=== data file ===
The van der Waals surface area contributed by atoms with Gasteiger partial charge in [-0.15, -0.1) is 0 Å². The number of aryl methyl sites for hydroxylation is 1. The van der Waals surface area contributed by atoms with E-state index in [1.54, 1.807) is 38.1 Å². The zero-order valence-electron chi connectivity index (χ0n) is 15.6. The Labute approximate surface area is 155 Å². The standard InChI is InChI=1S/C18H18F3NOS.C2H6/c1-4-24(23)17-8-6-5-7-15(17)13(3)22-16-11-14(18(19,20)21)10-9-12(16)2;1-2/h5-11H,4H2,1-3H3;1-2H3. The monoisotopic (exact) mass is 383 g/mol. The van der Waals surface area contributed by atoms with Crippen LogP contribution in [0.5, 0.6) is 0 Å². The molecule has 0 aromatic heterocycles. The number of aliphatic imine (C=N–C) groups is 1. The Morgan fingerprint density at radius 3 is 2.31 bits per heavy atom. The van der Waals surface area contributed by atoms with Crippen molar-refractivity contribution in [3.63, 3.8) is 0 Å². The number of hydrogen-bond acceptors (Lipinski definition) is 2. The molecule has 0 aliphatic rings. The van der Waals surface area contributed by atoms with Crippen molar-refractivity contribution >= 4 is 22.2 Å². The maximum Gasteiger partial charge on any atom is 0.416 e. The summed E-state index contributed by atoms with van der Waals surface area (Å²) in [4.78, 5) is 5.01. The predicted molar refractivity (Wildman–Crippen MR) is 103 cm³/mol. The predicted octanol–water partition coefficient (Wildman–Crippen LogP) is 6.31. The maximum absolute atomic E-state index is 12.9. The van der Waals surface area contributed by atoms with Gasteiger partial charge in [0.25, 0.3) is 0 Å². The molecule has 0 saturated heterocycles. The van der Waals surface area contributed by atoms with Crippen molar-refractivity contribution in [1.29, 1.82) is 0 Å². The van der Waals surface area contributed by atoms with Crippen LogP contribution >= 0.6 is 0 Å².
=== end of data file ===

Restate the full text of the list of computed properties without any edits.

The van der Waals surface area contributed by atoms with Gasteiger partial charge in [-0.15, -0.1) is 0 Å². The number of aryl methyl sites for hydroxylation is 1. The van der Waals surface area contributed by atoms with E-state index in [1.54, 1.807) is 38.1 Å². The zero-order valence-electron chi connectivity index (χ0n) is 15.6. The Labute approximate surface area is 155 Å². The standard InChI is InChI=1S/C18H18F3NOS.C2H6/c1-4-24(23)17-8-6-5-7-15(17)13(3)22-16-11-14(18(19,20)21)10-9-12(16)2;1-2/h5-11H,4H2,1-3H3;1-2H3. The monoisotopic (exact) mass is 383 g/mol. The van der Waals surface area contributed by atoms with Crippen LogP contribution in [0.5, 0.6) is 0 Å². The molecule has 0 aromatic heterocycles. The number of aliphatic imine (C=N–C) groups is 1. The Morgan fingerprint density at radius 3 is 2.31 bits per heavy atom. The van der Waals surface area contributed by atoms with Crippen molar-refractivity contribution in [3.63, 3.8) is 0 Å². The number of hydrogen-bond acceptors (Lipinski definition) is 2. The molecule has 0 aliphatic rings. The van der Waals surface area contributed by atoms with Crippen molar-refractivity contribution >= 4 is 22.2 Å². The maximum Gasteiger partial charge on any atom is 0.416 e. The summed E-state index contributed by atoms with van der Waals surface area (Å²) in [4.78, 5) is 5.01. The predicted molar refractivity (Wildman–Crippen MR) is 103 cm³/mol. The predicted octanol–water partition coefficient (Wildman–Crippen LogP) is 6.31. The maximum absolute atomic E-state index is 12.9. The van der Waals surface area contributed by atoms with Gasteiger partial charge in [0.25, 0.3) is 0 Å². The molecule has 0 saturated heterocycles. The van der Waals surface area contributed by atoms with Crippen molar-refractivity contribution in [1.29, 1.82) is 0 Å². The van der Waals surface area contributed by atoms with Crippen LogP contribution >= 0.6 is 0 Å².